• any other event that the employee and employer mutually agree to consider an urgent reason.

The leave for urgent reasons may not amount to more than 10 working days per year. The employee will not be paid for this day.


Pregnancy leave – maternity rest – postnatal leave

Pregnancy leave, maternity rest and postnatal leave are synonyms – all three refer to the same thing.

Maternity leave is the leave to which an employee is entitled in the period before and after she gives birth. As a general rule, it lasts for fifteen weeks and is divided up into ‘prenatal leave’ and ‘postnatal leave’.

Prenatal leave, also known as pregnancy leave, is the leave the expecting mother takes prior to the birth and lasts for a minimum of one week and a maximum of six. The period of rest beginning from the day of the birth, the postnatal rest or postnatal leave, lasts for a minimum of nine weeks and a maximum of 14.

If your employee is expecting a multiple birth, then prenatal leave can last for a maximum of eight weeks and postnatal leave for a minimum of nine and a maximum of 16 weeks.


Risk analysis

As an employer, you must guarantee the health, safety and welfare of your employees. You can use a dynamic risk management system to do so.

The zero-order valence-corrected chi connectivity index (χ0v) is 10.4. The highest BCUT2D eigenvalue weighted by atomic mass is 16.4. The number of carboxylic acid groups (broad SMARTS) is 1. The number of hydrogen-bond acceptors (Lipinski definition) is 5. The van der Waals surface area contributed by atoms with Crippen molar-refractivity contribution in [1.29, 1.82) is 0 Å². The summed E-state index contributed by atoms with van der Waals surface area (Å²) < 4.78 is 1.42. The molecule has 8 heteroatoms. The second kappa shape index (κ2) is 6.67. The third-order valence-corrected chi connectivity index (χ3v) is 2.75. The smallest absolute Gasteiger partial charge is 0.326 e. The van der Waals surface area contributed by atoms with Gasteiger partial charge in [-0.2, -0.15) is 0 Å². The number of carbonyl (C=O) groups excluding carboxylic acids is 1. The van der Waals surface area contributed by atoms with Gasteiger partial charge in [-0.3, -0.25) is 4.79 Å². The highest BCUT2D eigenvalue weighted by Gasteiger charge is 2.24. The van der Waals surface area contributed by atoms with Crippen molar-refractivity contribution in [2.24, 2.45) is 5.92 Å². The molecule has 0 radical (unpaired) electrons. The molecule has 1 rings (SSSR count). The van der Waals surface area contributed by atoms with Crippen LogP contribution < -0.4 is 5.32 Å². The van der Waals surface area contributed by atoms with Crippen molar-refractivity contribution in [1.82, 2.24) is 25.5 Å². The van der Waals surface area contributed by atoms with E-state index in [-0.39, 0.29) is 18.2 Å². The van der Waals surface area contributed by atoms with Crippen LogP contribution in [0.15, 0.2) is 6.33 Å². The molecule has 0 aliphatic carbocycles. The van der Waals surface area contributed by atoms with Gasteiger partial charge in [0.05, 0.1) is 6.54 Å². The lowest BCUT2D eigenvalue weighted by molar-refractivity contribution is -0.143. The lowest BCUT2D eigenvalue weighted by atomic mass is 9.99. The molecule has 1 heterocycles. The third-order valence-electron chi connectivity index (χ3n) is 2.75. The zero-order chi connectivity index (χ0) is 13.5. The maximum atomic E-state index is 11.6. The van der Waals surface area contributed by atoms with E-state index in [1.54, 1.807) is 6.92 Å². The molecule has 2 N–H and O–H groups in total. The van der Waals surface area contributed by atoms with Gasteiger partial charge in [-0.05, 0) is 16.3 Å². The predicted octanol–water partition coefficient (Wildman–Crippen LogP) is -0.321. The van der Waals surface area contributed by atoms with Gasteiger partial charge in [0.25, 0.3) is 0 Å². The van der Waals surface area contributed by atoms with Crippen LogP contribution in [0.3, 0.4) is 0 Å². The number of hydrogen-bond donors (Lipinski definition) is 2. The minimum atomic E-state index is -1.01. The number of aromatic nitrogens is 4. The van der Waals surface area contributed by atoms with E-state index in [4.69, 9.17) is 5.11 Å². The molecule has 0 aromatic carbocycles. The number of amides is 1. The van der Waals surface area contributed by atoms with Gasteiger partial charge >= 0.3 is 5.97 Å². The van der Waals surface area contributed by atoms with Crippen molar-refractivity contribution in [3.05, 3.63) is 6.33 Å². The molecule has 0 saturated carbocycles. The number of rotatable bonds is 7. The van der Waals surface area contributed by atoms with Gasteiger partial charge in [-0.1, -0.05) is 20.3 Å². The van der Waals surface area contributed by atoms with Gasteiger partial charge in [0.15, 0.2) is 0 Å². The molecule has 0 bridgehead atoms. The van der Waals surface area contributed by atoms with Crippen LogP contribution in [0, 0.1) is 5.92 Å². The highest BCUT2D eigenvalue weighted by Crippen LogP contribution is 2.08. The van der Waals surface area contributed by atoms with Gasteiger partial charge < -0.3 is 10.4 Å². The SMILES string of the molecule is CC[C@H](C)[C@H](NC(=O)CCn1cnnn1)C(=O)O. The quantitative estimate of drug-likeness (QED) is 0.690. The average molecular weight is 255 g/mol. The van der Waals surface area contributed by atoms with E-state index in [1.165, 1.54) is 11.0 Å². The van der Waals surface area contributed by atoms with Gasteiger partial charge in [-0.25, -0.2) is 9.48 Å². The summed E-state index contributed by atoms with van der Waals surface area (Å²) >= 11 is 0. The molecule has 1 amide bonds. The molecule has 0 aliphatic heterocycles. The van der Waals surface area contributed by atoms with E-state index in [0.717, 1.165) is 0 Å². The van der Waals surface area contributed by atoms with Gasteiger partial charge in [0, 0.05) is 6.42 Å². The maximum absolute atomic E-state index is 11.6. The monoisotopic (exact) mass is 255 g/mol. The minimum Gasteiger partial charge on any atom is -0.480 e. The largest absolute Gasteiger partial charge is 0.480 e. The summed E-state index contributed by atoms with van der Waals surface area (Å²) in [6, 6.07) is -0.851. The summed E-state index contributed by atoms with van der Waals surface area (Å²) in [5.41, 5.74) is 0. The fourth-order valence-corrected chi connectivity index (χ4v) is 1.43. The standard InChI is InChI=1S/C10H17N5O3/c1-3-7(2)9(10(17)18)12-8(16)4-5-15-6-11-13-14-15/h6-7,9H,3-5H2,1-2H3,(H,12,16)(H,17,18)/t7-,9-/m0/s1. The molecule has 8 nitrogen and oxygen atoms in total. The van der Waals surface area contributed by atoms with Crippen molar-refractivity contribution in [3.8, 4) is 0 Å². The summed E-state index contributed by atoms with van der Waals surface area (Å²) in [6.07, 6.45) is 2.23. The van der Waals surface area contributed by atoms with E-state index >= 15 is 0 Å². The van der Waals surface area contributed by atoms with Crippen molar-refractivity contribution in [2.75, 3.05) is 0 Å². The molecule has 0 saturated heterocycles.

One of the core elements of this system is the risk analysis and the preventative measures arising from it. The risk analysis involves you as the employer being systematically and permanently alert to dangers and risk factors. You analyse practical working processes and situations with the aim of identifying risks and setting out preventative measures. These are developed into a universal prevention plan.

Your internal and external service for prevention and protection at work can support you with advice on this risk analysis.

A risk analysis is required in the context of pregnancy, among other things. It is important that the analysis contains specific measures for pregnant employees, such as a summary of the dangerous working conditions to which they may be exposed (these include chemical substances, lifting heavy objects and so on) and how to handle these.


Thematic leave

In order to better align work and private life or to care for a sick or terminally ill family member, your employees are entitled to thematic leave. There are four different kinds of thematic leave:

  • Parental leave
  • Palliative leave
  • Leave for medical assistance
  • Leave for informal care

Checklists 7 and 8 deal with these four systems of leave.